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There are No Secrets in Due Process

In the 1991 film thriller Cape Fear, Robert de Niro played a vicious ex-convict out to wreak revenge on the public defender who had represented him at his trial. Why? Because he knew the man whose job was to defend him had concealed evidence that might have gotten him acquitted. Yes, his own attorney.

From the perspective of a criminal defense lawyer, such a gross betrayal of the duty of a defender is so outrageous, one can somewhat understand the motives of the de Niro character (while certainly not — repeat, not — supporting his methods!)

Interestingly, in the original 1962 version of the film, the target of the terror was an ex-prosecutor, not a public defender, and concealment of evidence played no part in the story. Why the writers of the remake made the change is a matter for film critics to consider. But the irony is that in reality, failure to disclose evidence is a much bigger problem when it comes to prosecutors than defenders.

The U.S. Supreme Court, in a series of cases stretching across half a century, has made it clear that failure by a prosecutor to disclose information favorable to the accused is a violation of the Fourteenth Amendment right to due process of law. Yet the problem has continued to arise often enough that several years ago, a bill was introduced in the U.S. Senate to define exactly what, when, and how a federal prosecutor must disclose such evidence. The Fairness in Disclosure of Evidence Act of 2012 specified that prosecutors must disclose favorable evidence:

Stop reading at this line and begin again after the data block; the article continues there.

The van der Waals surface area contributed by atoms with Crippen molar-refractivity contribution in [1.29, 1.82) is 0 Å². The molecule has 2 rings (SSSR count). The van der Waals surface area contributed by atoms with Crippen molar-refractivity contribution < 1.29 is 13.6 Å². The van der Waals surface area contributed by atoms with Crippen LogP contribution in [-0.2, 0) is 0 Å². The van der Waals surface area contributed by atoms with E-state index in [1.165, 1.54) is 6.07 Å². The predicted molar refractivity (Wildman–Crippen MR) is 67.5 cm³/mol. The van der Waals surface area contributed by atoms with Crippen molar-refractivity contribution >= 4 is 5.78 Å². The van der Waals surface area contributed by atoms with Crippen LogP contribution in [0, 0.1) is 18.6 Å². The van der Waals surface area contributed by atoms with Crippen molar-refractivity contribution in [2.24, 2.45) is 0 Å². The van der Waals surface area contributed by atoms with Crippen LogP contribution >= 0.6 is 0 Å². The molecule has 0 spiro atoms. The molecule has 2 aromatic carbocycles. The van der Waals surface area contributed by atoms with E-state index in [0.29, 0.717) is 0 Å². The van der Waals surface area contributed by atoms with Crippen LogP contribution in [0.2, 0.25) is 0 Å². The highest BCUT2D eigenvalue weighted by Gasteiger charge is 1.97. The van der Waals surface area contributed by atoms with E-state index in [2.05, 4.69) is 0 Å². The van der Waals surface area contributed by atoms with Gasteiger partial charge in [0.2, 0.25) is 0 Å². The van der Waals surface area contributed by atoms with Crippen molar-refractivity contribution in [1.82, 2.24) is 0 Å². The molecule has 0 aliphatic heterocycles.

• When it is in their possession
  • When its existence is known to them or would, with due diligence, become known to them
  • Without delay after arraignment and before the entry of any guilty plea
  • As soon as is reasonably practicable upon it becoming known, regardless of whether the defendant has entered a guilty plea.

Unfortunately, the bill died in committee.

Legislated or not, protecting your right to due process when charged with a crime is one of the most important jobs of your criminal defense attorney. Make sure you have one you can count on.